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It’s not all that unusual for a hotel to leave a major chain and later reopen under a new brand. A notable example is the Aloft Miami Beach. The Miami Beach property opened and operated under the Aloft brand for a few years before it abruptly shut its doors.

It later reopened as The Gates Hotel under the DoubleTree by Hilton brand. Hotels and resorts typically give guests advanced notice. But what happens when a hotel abruptly leaves a major hotel chain almost without warning? One reader found out the hard way.

“This hotel’s affiliation has been removed literally overnight…”

One TPG reader found out the hard way what happens when a hotel is dropped from a major chain. This reader had planned a trip to San Diego, booking a room at the Hyatt House San Diego/Carlsbad using World of Hyatt points.

However, the reader received an email from Hyatt with some unfortunate news. According to the reader, the Hyatt House San Diego/Carlsbad changed affiliation “literally overnight.” With the reader’s hotel no longer a Hyatt property, Hyatt had no other option but to cancel his reservation. While the reader could no longer use World of Hyatt points, the email he received informed the reader that a standard cash rate was still available.

One reader had their reservation canceled after the Hyatt House San Diego/Carlsbad abruptly left the Hyatt portfolio. (Image via Hyatt.com)
One reader had their reservation canceled after the Hyatt House San Diego/Carlsbad abruptly left the Hyatt portfolio. (Image via Hyatt.com)

Ultimately, the reader was able to call Hyatt, cancel his reservation, and have his points redeposited to his World of Hyatt account. However, the reader was still without a room and left to find accommodations elsewhere.

Hotel Reservations are Unregulated in the US

While it may seem as if Hyatt was in the wrong or handled this incident incorrectly, this is not the case. Hotel reservations aren’t regulated in the United States, as One Mile At A Time reports. While hotels have internal policies for when a hotel is unable to honor a reservation, that’s the extent of guest protections. Additionally, these internal policies are just that — internal. They are often unavailable to the public.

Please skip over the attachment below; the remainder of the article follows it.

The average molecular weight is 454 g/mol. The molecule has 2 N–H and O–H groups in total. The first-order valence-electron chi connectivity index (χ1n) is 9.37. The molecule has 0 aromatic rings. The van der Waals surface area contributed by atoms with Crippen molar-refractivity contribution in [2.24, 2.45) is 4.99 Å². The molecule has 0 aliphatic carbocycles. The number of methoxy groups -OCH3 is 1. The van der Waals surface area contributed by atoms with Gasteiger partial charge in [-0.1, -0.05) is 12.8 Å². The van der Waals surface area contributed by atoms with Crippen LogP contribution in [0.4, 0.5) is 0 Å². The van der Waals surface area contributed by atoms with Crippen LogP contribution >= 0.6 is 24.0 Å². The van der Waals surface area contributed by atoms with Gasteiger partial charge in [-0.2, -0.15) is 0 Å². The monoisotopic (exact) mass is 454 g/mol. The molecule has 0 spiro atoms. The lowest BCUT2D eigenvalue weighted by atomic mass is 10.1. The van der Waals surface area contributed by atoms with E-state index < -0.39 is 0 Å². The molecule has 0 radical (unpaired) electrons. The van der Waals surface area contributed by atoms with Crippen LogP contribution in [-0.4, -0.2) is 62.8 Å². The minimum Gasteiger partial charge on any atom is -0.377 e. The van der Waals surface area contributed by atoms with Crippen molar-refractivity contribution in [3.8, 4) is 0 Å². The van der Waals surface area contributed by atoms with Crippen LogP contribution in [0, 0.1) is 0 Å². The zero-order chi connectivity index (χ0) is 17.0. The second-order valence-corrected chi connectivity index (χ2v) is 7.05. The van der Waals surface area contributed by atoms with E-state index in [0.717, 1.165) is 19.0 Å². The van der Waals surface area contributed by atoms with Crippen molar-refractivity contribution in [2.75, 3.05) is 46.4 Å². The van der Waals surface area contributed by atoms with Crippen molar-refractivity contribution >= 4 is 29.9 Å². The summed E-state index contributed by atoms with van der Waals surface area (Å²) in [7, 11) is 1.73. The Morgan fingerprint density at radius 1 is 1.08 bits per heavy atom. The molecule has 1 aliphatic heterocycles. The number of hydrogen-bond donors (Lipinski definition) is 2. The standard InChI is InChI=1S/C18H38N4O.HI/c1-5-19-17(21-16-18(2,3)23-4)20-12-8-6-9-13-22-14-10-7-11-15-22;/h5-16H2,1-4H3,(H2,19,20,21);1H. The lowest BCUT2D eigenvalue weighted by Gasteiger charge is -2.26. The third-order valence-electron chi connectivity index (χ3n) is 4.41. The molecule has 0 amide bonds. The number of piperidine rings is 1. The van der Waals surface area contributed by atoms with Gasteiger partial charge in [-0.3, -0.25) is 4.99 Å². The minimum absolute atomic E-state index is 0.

Booking a Cash Rate

If you book a hotel operating under a major hotel chain’s brand using cash, the hotel chain through which you booked may continue to honor the reservation even if the property leaves the its portfolio. It’s highly likely, however, that you won’t earn any points or elite nights for this stay.

If this isn’t the case, your room may be canceled and a refund issued. A hotel chain may also work to find an alternative hotel at a similar rate or the rate on which you agreed on at the original property.

Booking with Points

If, like the TPG reader who booked a Hyatt House, you book with points, the hotel chain is not obligated to honor your reservation. Typically, as was the case with the reader, your reservation will be canceled and a refund will be issued. Hotels may work to find an alternative property. However, hotels are not obligated to book guests at other properties. But if a hotel chain’s internal policy (often unavailable to the public) is to ‘walk’ guests to other properties in the area, your award booking may still be honored at an alternative property nearby.

In some cases, hotel chains may issue compensation in the form of points or credit towards a future stay. Again, that’s entirely up to the hotel chain and often handled on a case-by-case basis. Additionally, a chain’s internal policy may entitle a guest to a room at a similar hotel or property nearby.

A double/double room at Aloft Hotel New York Brooklyn. (photo courtesy of the hotel)
A double/double room at Aloft Hotel New York Brooklyn. (Photo courtesy of Marriott Hotels)

There aren’t any laws in the US that regulate hotel reservations. Policies are determined by hotel chains and enforced by hotel management and the hotel chain. That’s bad news if a hotel cannot honor your reservation as it means you may be forced to find a new room without the assistance of the hotel. The good news is that you will be eligible for a refund regardless if you paid using cash or points.

Bottom Line

It’s quite unusual for a hotel to drop its affiliation with a major brand virtually overnight. In the case of the TPG reader who booked the Hyatt House, there’s not much that reader could have done to prevent their reservation from being canceled. The best advice to travelers is to always read the fine print when booking a hotel.

You’re essentially at the mercy of the hotel chain in the event that the room or property you booked is no longer available. If a hotel becomes unaffiliated and you can no longer use points to stay at that property, the hotel chain will likely issue a refund and work to find you alternative accommodations.

If you are concerned that a hotel chain may fail to honor your reservation, our advice is to ensure you’re familiar with a hotel’s policies pertaining to oversold or unavailable rooms.

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Featured image courtesy of Hyatt Hotels

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